Purpose: A key element of career satisfaction

Dave earns enough money to support his wife and three children in an upper middle class lifestyle.  He has a good boss, works for a stable company in Connecticut’s strong insurance industry, has reasonable hours, and is good at his job.  Sounds pretty great to most people.  Indeed, I had to remind him of this fact when he came to see me. 

“I know. I feel like I’m ungrateful when I say I’m unhappy with my career. But I never envisioned myself doing what I’m doing.” Dave relayed his all too typical career path.  After graduating from the University of Connecticut in the mid-90s, he took a job as a business analyst with a large insurance company in Hartford.  He stayed there for five years and then moved closer to Shoreline, CT where he took a job with an excellent mid-size insurance entity.  He did well enough to consistently gain promotions.  He found himself at 42 years old with a good title, good salary, working with nice people, and performing quite well at his job.  Yet, throughout his career and particularly in the last five years, he had become increasingly discontent.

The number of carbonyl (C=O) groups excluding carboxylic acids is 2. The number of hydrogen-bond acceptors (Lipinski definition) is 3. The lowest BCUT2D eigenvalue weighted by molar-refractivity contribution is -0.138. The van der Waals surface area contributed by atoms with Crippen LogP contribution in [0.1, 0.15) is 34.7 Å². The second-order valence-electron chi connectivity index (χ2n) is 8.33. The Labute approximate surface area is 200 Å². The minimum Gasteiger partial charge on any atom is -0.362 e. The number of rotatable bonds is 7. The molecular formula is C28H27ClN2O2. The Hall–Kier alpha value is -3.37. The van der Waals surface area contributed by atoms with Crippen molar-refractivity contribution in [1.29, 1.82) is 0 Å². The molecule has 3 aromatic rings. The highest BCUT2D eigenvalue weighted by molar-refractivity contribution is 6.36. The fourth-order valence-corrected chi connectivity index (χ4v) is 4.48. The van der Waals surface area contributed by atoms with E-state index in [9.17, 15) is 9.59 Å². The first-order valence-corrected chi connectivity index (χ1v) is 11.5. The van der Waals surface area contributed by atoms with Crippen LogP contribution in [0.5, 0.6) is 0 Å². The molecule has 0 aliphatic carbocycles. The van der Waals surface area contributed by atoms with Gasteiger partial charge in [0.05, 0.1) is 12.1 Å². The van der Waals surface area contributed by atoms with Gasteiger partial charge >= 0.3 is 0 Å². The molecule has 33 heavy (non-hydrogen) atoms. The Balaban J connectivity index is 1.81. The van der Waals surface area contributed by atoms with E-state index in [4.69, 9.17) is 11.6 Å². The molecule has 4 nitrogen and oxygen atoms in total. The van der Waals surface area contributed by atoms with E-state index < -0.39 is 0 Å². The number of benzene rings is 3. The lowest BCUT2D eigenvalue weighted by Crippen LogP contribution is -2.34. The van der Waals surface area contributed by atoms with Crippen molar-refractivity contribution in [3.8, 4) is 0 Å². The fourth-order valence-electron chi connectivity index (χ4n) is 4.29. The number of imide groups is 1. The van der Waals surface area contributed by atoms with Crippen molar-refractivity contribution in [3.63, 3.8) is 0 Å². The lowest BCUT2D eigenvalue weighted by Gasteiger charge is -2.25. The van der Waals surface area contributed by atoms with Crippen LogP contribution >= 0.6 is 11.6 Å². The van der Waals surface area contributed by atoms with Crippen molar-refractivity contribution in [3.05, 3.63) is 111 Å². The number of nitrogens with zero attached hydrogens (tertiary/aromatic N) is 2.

“I started to realize that I would be really dissatisfied with my life if I was still doing this at 50. I drifted into my career, buried my head in the sand when my kids were young, and now find myself feeling trapped.” 

Dave’s themes of desired career satisfaction were not uncommon: he wanted more creativity, really feel like he was building something, and do something more in line with his values.  He finally said what I was about to say: “I want to fell purposeful in my work.”

Purposefulness – another key element of career satisfaction.